In this game, we’re going to model different programming languages with symbols. You can find ready-made symbol chains in the material pack. First, work together to decide what each symbol means and then follow the instructions (for example, a square means jump with both legs, a triangle means do a squat, a circle means clapping).
Before you continue building your machine, you can try Maco’s soap bubble painting! Give the team a glass or small cup full of water and a little liquid soap. Use a straw to carefully blow some bubbles in the water. Then very carefully colour individual bubbles using small paintbrushes. You can use watercolours or gouache. Do you need a little or a lot of water on your brush? And what about paint? Try it and see! Can you paint bubbles that are next to each other in different colours, or will the colours mix? What will happen to your artwork in the end? Watch it and see what happens.
Suggestion for pre-school cooperation: “Tuka’s breaktime workout”
In your teams, make up your own breaktime workout. You can use the symbols from the communication game or invent your own symbols and meanings. Write the instructions for each symbol on a piece of paper. Present your breaktime workout to the other teams.
Suggestion for mentor cooperation
Put the finishing touches to the moving machine.
Oops! That was a mistake!
What mistakes have been made during your shared journey? What have you learnt from them? Why are mistakes important? Are you afraid of making a mistake?
Take a photo of your soap bubble artwork and save it in your portfolio. Also take photos while you’re building your machine, and of the finished machine. Save these pictures after the other photos of your machine. Tip: Do pictures help you remember everything that has happened on the journey? Did the finished machine look the same as in your design? Which of the learning moments that happened during our journey was the most important for you? What was your team’s shared star moment? What was the moment when each person learned the most? Where there any moments that weren’t very nice? Did everyone manage to document their own strengths?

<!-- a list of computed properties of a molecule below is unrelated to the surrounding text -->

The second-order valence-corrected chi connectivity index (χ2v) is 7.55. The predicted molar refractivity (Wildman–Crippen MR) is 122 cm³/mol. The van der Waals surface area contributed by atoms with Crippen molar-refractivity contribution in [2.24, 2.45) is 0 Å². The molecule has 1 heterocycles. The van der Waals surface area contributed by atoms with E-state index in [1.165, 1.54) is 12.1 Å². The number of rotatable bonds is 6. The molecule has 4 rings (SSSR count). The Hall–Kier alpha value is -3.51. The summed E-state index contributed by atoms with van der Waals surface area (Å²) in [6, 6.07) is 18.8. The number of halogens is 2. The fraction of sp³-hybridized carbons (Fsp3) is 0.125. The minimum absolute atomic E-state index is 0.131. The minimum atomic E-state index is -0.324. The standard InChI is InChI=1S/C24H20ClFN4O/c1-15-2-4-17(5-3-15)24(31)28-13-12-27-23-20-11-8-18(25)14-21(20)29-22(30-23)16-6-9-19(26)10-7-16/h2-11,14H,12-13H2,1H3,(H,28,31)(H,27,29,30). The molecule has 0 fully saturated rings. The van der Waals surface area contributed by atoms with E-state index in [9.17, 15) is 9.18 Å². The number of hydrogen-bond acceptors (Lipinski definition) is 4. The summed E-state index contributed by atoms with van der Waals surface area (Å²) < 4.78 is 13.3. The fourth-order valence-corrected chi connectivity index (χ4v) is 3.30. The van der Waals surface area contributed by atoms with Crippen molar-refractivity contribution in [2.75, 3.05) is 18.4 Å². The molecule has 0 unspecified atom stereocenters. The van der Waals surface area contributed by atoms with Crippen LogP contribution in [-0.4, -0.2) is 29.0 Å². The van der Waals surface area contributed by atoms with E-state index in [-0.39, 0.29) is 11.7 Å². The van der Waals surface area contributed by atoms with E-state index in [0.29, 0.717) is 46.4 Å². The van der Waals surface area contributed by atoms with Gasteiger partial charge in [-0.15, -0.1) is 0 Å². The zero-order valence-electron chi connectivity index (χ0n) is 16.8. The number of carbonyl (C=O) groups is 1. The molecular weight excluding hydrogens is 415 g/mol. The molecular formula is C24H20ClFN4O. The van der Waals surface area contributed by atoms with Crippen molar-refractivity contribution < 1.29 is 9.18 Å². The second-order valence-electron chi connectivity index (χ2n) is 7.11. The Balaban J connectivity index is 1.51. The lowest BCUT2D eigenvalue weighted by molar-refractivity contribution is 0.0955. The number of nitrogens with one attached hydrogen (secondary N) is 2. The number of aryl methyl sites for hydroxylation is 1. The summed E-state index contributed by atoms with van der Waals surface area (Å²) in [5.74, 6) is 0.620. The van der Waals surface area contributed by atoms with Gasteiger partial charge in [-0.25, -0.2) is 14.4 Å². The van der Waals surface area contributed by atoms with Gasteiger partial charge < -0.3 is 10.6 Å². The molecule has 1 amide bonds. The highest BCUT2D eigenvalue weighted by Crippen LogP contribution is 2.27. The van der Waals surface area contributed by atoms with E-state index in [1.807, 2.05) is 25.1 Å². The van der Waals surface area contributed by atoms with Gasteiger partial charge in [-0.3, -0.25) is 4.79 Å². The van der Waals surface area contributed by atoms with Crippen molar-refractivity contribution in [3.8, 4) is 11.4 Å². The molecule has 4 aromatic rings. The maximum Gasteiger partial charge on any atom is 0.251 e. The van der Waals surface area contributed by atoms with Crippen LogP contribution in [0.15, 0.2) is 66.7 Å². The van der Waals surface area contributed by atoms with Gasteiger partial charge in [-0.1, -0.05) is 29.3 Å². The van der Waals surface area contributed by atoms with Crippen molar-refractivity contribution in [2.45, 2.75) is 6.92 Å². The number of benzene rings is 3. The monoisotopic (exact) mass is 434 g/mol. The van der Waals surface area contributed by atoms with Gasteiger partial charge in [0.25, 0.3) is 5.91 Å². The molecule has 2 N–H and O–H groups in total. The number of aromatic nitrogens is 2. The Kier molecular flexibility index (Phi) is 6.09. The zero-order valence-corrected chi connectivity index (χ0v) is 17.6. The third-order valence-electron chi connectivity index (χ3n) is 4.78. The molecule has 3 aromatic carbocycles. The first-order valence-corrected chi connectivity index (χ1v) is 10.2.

Take the Gala invitation home! You can find a ready-made suggestion in the material pack, but it would be great if every student could make their very own invitation! NOTE! Don’t forget to send an invitation to the principal as well. There’s a ready-made invitation in the material pack.
Message to parents
Our shared journey with the Kip crew is coming to an end. During this last module, we developed our multi-literacy skills and got an introduction to coding by modelling a programming language with the aid of a symbol system. We invented some fun morning workouts for robots and demonstrated them to each other. Our exercise for this module was to colour some small soap bubbles. We made some beautiful artwork! In our teams, we finished our moving machines and added the final photos to our portfolios. We discussed what kind of learning moments we’d encountered along the way, what had been the most important moment for each student, and what had taught us the most. We also planned the upcoming Gala together – and you’re also invited. There was no homework for our project this module, but we hope that we’ll continue to share fun learning moments with our parents at home anyway. Thanks for your contribution to the This Works! learning programme! We’re looking forward to showing you what we’ve accomplished. See you soon!
CURRICULUM: When doing this module’s activities with your students, you should note the following objectives and content for elementary instruction:
- TC4: conveying information using a variety of symbol systems
- MA: geometry, writing step-by-step instructions and following instructions
- ENV: researching phenomena, research problems
This is based on the Finnish National Curriculum
If you can imagine it, I can make it!